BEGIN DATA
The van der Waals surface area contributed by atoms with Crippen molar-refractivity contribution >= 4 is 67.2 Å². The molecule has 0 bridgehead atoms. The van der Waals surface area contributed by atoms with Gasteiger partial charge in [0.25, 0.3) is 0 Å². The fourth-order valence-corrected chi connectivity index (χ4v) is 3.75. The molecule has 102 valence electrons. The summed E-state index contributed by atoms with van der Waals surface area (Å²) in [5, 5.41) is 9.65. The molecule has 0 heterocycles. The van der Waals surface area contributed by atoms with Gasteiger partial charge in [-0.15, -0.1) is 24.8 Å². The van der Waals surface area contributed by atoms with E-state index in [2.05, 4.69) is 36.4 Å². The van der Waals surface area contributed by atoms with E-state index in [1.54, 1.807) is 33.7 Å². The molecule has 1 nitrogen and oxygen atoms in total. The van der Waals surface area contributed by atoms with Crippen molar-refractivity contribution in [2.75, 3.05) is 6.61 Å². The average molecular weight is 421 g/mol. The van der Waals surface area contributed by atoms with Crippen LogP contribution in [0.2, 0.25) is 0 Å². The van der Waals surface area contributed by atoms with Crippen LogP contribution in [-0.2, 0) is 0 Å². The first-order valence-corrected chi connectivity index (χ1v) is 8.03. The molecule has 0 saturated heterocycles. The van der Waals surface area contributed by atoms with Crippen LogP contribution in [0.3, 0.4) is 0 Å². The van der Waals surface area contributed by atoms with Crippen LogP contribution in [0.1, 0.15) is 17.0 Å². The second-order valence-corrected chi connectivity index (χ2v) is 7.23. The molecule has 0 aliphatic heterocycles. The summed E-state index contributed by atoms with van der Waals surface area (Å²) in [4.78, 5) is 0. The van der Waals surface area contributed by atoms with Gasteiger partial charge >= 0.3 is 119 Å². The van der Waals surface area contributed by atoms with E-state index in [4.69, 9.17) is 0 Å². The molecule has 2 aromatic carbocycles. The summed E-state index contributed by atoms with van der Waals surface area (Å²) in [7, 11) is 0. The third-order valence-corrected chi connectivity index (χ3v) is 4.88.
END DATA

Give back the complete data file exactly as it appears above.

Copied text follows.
The van der Waals surface area contributed by atoms with Crippen molar-refractivity contribution >= 4 is 67.2 Å². The molecule has 0 bridgehead atoms. The van der Waals surface area contributed by atoms with Gasteiger partial charge in [0.25, 0.3) is 0 Å². The fourth-order valence-corrected chi connectivity index (χ4v) is 3.75. The molecule has 102 valence electrons. The summed E-state index contributed by atoms with van der Waals surface area (Å²) in [5, 5.41) is 9.65. The molecule has 0 heterocycles. The van der Waals surface area contributed by atoms with Gasteiger partial charge in [-0.15, -0.1) is 24.8 Å². The van der Waals surface area contributed by atoms with E-state index in [2.05, 4.69) is 36.4 Å². The van der Waals surface area contributed by atoms with E-state index in [1.54, 1.807) is 33.7 Å². The molecule has 1 nitrogen and oxygen atoms in total. The van der Waals surface area contributed by atoms with Crippen molar-refractivity contribution in [2.75, 3.05) is 6.61 Å². The average molecular weight is 421 g/mol. The van der Waals surface area contributed by atoms with Crippen LogP contribution in [0.2, 0.25) is 0 Å². The van der Waals surface area contributed by atoms with Crippen LogP contribution in [-0.2, 0) is 0 Å². The first-order valence-corrected chi connectivity index (χ1v) is 8.03. The molecule has 0 saturated heterocycles. The van der Waals surface area contributed by atoms with Crippen LogP contribution in [0.3, 0.4) is 0 Å². The van der Waals surface area contributed by atoms with Crippen LogP contribution in [0.1, 0.15) is 17.0 Å². The second-order valence-corrected chi connectivity index (χ2v) is 7.23. The molecule has 0 aliphatic heterocycles. The summed E-state index contributed by atoms with van der Waals surface area (Å²) in [4.78, 5) is 0. The van der Waals surface area contributed by atoms with Gasteiger partial charge >= 0.3 is 119 Å². The van der Waals surface area contributed by atoms with E-state index in [4.69, 9.17) is 0 Å². The molecule has 2 aromatic carbocycles. The summed E-state index contributed by atoms with van der Waals surface area (Å²) in [7, 11) is 0. The third-order valence-corrected chi connectivity index (χ3v) is 4.88.